Grunt. Squirm. Red face. Plop.

He jumps off the toilet in dramatic fashion, performing a sort of half spin as he faces the toilet, head bent down.

"Poo poo, you came back!" He turns to face me, perhaps realizing that I am a mother who keeps her promises. I lift my shoulders with pride. This is what good mothers do, you know.

"Oh, poo poo" he rejoices. Yes, indeed it came back.

My son can hardly contain his excitement while relishing in his good fortune.

"Yes, JR, it sure did." I make mental doodles in my head.

"Is sooooo--eeee cute!" And here we go again.

Tuesday, October 26, 2010


I have had many jobs in my life. I remember making "floor shakes" when I worked at a fruit juice stand while in high school. We would pour the pitchers full of sticky, fruity concoctions onto the already sticky, dirty floor and then slide around like blind ice skating Olympians, drunk Olympians with a penchant for Orange Julius.

I loved that job. I mostly loved that every single time I had to make a chocolate banana shake that I ALWAYS made way too much. Oddly, I was not about to waste such a precious mixture (yet, I had no trouble dumping it on the floor at the end of the night for pure entertainment purposes). No judgment please . . . thank you.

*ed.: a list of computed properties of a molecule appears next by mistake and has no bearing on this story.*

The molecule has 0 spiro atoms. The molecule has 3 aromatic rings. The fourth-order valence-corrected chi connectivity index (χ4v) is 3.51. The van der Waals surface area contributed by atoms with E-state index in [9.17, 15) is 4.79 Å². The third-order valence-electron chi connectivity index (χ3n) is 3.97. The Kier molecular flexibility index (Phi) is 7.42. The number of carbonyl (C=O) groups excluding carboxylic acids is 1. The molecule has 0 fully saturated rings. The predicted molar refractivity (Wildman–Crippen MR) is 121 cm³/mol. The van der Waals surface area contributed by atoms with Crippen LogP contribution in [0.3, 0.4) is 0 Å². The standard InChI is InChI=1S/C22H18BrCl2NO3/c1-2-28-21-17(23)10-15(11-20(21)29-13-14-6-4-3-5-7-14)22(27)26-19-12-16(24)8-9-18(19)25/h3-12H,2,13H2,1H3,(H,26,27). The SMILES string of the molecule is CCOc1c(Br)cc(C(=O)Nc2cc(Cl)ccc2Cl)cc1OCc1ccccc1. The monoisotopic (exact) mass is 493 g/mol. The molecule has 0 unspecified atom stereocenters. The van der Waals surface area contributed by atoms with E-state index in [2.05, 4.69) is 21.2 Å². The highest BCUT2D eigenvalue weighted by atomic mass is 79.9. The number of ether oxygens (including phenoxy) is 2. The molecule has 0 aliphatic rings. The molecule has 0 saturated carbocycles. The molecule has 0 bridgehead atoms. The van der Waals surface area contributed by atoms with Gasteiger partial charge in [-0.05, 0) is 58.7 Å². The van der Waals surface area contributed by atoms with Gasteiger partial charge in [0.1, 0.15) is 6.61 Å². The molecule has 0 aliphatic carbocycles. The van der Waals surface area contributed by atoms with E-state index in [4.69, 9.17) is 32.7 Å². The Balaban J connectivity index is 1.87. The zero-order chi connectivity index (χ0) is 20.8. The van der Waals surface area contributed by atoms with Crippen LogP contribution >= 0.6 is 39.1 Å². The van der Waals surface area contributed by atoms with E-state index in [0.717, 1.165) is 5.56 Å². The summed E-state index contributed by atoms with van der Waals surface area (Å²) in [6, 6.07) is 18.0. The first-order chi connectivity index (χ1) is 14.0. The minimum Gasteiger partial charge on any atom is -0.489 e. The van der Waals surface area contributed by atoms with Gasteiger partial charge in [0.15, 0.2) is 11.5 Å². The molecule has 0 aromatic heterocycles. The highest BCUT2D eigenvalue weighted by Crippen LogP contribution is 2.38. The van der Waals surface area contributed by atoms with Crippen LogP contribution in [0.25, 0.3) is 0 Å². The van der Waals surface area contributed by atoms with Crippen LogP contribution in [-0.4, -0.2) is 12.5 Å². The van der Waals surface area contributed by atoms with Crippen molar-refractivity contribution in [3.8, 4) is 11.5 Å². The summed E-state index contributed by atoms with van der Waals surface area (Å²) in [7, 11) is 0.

I made Subway sandwiches (I was an expert bread cutter--I cut the bread like hull of a boat where the top of the bread fit like a Tupperware lid minus the burp). I taught water aerobics to senior citizens. Cranky, opinionated, invigorated--it didn't matter. It was a "Rump Shakerpalooza" and a hell of thrill to watch. As a side note, it was one of the only times in my life I wasn't self-conscious in a bathing suit. I have to admit getting a few cat calls from the over-60 set was a thrill.

Customer service, retail, teaching, technology. I have been to job hell and back. I have worked for nothing and done nearly nothing for a lot of something. I've had bosses who bossed, bosses who leered, bosses who went crazy and did things to Post It Notes that to this day I still have a hard time talking about.